[email protected] | Jan 19, 2019 | 0
Talking cycling with James Whelan, EF Education First
Impressive natural athleticism allowed James Whelan to fast-track his way into the pro peloton. He explains his background and tells the story of his first race in the EF Education First colours…
“I’m pretty fortunate to be in the position I am,” says James Whelan early in another long interview with RIDE Media. “There’s a lot of riders who are perhaps as talented as I am, but I’ve just managed to be able to go through the system really cleanly.”
James who? James Whelan. Remember the name. If you were on the road leading to Uraidla in stage four of the 2019 Tour Down Under, chances are you saw him speeding along in an escape group, which later became just two men racing ahead of the peloton.
Whelan was enacting a team plan that day. He was to attack early, stay up front and then wait for reinforcements from his EF Education First team. Both elements of that strategy played out perfectly: he made the move, had the energy to continue attacking while others faded, and he was soon joined by Alberto Bettisol.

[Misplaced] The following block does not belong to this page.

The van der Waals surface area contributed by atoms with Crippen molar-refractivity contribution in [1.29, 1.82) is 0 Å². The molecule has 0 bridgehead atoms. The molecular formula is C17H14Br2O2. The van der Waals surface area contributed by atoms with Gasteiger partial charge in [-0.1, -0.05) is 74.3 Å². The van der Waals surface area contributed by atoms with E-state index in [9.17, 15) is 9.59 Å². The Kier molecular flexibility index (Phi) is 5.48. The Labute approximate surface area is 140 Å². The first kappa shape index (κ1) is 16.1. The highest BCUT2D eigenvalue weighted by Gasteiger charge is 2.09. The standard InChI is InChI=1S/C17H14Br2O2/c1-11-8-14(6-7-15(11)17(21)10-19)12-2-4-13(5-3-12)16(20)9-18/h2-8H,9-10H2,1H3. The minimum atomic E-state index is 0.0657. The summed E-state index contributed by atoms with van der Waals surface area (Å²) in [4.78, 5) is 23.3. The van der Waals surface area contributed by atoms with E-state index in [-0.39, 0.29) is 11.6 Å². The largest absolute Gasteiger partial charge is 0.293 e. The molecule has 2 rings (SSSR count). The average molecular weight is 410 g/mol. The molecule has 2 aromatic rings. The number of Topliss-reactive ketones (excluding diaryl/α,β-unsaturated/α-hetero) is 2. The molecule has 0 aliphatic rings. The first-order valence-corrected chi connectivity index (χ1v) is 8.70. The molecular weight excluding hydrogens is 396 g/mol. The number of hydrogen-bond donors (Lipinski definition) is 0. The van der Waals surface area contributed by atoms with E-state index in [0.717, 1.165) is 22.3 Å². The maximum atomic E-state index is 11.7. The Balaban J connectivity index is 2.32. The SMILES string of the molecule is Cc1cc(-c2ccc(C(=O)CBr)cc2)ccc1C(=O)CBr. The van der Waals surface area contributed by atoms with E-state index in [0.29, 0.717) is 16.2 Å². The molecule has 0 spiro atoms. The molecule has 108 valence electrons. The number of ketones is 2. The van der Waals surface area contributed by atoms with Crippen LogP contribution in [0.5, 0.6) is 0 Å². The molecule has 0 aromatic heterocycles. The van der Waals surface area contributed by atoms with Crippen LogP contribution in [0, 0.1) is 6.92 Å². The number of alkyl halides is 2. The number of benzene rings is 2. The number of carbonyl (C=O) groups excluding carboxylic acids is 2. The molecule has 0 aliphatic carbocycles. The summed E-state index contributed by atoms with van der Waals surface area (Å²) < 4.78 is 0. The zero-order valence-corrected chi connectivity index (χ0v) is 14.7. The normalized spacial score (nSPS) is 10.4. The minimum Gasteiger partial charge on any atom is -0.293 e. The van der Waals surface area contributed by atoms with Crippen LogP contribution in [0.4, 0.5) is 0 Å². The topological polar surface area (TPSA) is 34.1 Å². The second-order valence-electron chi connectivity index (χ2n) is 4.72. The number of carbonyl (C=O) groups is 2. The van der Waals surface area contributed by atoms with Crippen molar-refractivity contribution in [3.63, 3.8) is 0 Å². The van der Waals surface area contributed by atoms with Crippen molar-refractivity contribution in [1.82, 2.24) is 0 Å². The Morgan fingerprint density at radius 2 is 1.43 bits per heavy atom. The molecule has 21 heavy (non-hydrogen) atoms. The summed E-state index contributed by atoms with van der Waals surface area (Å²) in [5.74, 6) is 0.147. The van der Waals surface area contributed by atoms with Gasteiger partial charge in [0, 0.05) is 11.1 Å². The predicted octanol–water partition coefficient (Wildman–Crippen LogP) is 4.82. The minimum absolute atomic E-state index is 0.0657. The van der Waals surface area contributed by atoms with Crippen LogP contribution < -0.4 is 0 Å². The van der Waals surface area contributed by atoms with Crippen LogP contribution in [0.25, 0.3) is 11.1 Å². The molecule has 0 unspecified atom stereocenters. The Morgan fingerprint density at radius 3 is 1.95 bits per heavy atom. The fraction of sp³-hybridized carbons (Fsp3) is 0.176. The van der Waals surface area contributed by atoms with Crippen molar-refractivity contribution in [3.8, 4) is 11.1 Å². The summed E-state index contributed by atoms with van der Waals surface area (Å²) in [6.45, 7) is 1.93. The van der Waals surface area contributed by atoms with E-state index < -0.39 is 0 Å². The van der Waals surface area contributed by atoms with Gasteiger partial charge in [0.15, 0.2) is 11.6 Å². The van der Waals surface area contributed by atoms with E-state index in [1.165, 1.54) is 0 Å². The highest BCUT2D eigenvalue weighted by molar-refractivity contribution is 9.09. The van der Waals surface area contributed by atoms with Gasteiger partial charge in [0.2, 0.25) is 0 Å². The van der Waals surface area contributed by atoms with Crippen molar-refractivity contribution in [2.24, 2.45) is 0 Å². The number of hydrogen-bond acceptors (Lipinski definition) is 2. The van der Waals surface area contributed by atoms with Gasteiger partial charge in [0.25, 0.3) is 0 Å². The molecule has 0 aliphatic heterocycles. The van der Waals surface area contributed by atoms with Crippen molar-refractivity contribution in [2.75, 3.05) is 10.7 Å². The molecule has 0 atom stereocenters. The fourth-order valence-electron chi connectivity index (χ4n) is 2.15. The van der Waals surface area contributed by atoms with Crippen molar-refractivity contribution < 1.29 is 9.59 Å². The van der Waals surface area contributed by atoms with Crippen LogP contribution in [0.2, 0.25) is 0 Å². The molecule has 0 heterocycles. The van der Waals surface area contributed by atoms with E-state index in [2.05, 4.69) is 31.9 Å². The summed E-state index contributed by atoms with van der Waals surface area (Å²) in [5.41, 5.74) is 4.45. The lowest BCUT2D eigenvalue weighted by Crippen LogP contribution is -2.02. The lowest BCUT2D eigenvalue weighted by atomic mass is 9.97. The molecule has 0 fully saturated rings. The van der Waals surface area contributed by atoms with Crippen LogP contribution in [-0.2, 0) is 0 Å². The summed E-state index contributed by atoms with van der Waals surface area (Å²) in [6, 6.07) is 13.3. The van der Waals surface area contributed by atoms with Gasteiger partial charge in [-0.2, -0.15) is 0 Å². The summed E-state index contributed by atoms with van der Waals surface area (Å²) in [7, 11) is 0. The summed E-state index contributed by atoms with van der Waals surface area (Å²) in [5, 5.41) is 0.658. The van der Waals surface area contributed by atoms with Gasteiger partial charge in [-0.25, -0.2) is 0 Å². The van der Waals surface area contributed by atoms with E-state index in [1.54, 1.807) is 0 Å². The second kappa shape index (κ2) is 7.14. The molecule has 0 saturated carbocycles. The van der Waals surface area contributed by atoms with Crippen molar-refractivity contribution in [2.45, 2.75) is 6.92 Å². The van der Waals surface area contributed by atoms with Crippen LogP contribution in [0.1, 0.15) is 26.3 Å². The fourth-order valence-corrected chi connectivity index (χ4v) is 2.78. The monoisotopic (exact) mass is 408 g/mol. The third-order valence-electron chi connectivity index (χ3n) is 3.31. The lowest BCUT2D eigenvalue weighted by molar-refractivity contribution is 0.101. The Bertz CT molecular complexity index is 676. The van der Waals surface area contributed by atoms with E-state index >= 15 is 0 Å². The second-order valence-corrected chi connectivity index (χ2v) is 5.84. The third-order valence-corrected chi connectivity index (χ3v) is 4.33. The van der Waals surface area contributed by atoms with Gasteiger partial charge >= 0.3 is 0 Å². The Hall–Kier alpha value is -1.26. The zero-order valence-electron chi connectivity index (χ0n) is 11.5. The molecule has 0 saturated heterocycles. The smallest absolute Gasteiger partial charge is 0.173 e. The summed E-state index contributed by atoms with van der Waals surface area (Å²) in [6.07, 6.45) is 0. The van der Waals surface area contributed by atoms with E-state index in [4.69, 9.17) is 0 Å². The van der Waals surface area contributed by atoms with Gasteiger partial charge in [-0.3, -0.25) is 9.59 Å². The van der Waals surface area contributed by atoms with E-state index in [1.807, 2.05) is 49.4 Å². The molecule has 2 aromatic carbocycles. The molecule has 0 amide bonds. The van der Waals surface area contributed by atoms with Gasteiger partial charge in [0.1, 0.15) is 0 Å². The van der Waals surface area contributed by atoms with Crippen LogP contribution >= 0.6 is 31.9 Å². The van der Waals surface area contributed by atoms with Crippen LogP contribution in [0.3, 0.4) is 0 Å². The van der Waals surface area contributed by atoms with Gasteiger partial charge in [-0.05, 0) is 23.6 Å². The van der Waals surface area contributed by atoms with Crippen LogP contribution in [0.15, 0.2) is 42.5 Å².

Together the young Australian and his Italian team-mate swapped turns, forcing other teams to take up the chase. If all had gone exactly to the script, Michael Woods would have darted ahead on final hill and won the stage… that bit didn’t happen but we saw enough of Whelan to understand that he can follow orders, race his bike with panache, and seem like a veteran of the pro scene.
He’s not. He’s a neo pro. Two years ago, he was managing a Mexican restaurant in Melbourne.
– Click the link below to watch RIDE Media’s interview with James Whelan. –
Photo: Zac Williams
Expect to hear a lot more about James Whelan in the coming years. He may be new to cycling but he’s got a lot to offer.
In 2018 he was the under-23 Australian road race champion who would go on to win the under-23 edition of the Ronde van Vlaanderen, his first race on cobbled roads.
He is a climber who can ride the celebrated pavé of the Classics. He is a runner who decided to race his bike instead. He is a thinker and, although quiet and relatively subdued when he speaks, he is also articulate and interesting to listen to.
I hope you enjoy this instalment of the ever-growing ‘Talking Cycling’ series of interviews.
– By Rob Arnold